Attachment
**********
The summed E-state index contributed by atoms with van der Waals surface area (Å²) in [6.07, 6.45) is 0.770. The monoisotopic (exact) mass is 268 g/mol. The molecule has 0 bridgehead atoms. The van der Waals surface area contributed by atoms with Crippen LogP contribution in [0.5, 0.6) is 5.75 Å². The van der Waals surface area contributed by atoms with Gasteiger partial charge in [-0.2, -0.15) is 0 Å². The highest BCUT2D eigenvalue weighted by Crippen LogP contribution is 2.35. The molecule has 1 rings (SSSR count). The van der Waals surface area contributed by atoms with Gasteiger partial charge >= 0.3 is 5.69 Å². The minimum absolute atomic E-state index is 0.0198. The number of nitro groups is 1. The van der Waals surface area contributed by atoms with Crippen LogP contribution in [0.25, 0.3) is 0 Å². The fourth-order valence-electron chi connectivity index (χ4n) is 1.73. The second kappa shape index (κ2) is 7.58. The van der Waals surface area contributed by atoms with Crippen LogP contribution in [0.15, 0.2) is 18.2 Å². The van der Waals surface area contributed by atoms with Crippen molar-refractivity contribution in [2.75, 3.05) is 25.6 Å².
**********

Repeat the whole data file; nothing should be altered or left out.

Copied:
The summed E-state index contributed by atoms with van der Waals surface area (Å²) in [6.07, 6.45) is 0.770. The monoisotopic (exact) mass is 268 g/mol. The molecule has 0 bridgehead atoms. The van der Waals surface area contributed by atoms with Crippen LogP contribution in [0.5, 0.6) is 5.75 Å². The van der Waals surface area contributed by atoms with Gasteiger partial charge in [-0.2, -0.15) is 0 Å². The highest BCUT2D eigenvalue weighted by Crippen LogP contribution is 2.35. The molecule has 1 rings (SSSR count). The van der Waals surface area contributed by atoms with Gasteiger partial charge >= 0.3 is 5.69 Å². The minimum absolute atomic E-state index is 0.0198. The number of nitro groups is 1. The van der Waals surface area contributed by atoms with Crippen LogP contribution in [0.25, 0.3) is 0 Å². The fourth-order valence-electron chi connectivity index (χ4n) is 1.73. The second kappa shape index (κ2) is 7.58. The van der Waals surface area contributed by atoms with Crippen LogP contribution in [0.15, 0.2) is 18.2 Å². The van der Waals surface area contributed by atoms with Crippen molar-refractivity contribution in [2.75, 3.05) is 25.6 Å².